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On Wednesday, President Biden issued a memorandum to the Secretary of Homeland Security, directing him to halt the deportation of Palestinians currently in the U.S. for a period of 18 months. He also authorized the Department of Homeland Security (DHS) to grant these aliens work permits. Approximately 6,000 Palestinians in the U.S. will be allowed to stay in the U.S. under President Biden’s order.

The basis for the President’s order was a legally dubious authority, called Deferred Enforced Departure (DED).  DED is a concept, developed over the course of decades, that allows the President to offer blanket protection from deportation, work authorization, and even permission to travel internationally, to any population of aliens for any period of time. It is not authorized by statute and, indeed, its use has never been upheld by the Supreme Court.  Nevertheless, various administrations have justified its authority to grant DED under the President’s power to conduct foreign affairs and the Secretary’s broad powers of prosecutorial discretion.  In practice, DED functions much like Temporary Protected Status, except that there are no statutory limits on its application because it has never been authorized by Congress.

Two other populations, Liberians and Hong Kong residents, are also currently protected by DED.

Liberia was first granted Temporary Protected Status in 1991 due to ongoing armed conflict. Presidents George H.W. Bush and William Clinton extended TPS several times until, in 1999, then-Attorney General Janet Reno (who oversaw the Immigration and Naturalization Service) ended TPS for Liberians. After that decision to terminate, President Clinton authorized DED for the population, citing the “fragile political and economic situation” in the country. Then, in 2002, then-Attorney General Ashcroft granted TPS for Liberia, until it was terminated by Secretary Chertoff (who served under the George W. Bush administration).  Upon that decision by Chertoff to terminate in 2007, President Bush granted DED to Liberian nationals to those who had originally received TPS in 1991. President Obama then extended DED, and eventually President Trump issued a memorandum to terminate it in March 2020.   On inauguration day—30 years after the original designation – President Biden reversed the Trump order and reinstated DED for Liberians, and then extended it in 2022.

President Biden also granted DED to Hong Kong residents in August 2021, citing his “constitutional authority to conduct the foreign relations of the United States.”  In his memorandum, Biden stated, “By unilaterally imposing on Hong Kong the Law of the People’s Republic of China on Safeguarding National Security in the Hong Kong Special Administrative Region (NSL), the PRC has undermined the enjoyment of rights and freedoms in Hong Kong.” On January 26 of this year, Biden extended the protection through 2025.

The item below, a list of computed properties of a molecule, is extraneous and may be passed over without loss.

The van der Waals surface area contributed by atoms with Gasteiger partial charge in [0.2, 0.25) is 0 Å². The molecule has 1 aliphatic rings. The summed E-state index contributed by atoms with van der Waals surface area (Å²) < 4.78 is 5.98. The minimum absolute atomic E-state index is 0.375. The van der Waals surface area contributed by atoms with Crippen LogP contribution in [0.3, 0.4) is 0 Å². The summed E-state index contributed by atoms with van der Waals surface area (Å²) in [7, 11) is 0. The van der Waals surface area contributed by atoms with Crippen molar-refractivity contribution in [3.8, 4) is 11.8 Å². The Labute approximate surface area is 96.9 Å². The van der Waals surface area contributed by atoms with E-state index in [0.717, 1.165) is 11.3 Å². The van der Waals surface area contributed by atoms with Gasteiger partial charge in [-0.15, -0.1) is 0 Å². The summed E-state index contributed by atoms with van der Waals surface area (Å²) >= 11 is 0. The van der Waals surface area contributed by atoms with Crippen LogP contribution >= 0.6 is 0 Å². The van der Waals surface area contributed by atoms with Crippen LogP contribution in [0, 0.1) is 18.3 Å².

Aside from the lack of statutory authority, the use of DED is particularly controversial because most aliens seeking protection will only do so because they are, in fact, deportable.  That means that they are in the U.S. illegally or they are legal aliens who have committed crimes that will trigger deportation proceedings.  There may be some legal aliens, such as tourists or students, whose visas will expire and will be eligible for DED. However, those are likely to be a small portion of the total population.

The President’s order for Palestinians contains several exceptions that seek to address some of these concerns, but these exceptions are of limited practical use.  For example, the memo bars aliens who have been convicted in the United States of any felony or two or more misdemeanors from obtaining DED.  However, that will not include aliens who are charged with felonies, have pled down a felony charge, or aliens who have a conviction for a serious misdemeanor.  The memo also bars eligibility for aliens who are inadmissible or deportable on national security grounds. This exception, however, presumes that the federal government will actually be able to identify the alien and any terrorist ties. Who will the federal government call to confirm or probe relevant information? The Palestinian Authority? Hamas?

Finally, the memo also gives the Secretary of Homeland Security broad discretion to exempt aliens whose presence in the U.S. “is not in the interest of the U.S. or presents a danger to public safety.”   This exception similarly presumes the federal government will have sufficient information to identify an alien and uncover his criminal record in Gaza or anywhere else.  It also relies on Secretary Mayorkas to use his discretion wisely.

The same day the President issued the memorandum, U.S. Citizenship and Immigration Services (USCIS) posted an alert on its website, stating it will soon issue a Federal Register notice to provide additional information regarding eligibility and the application process.

Author: FAIR


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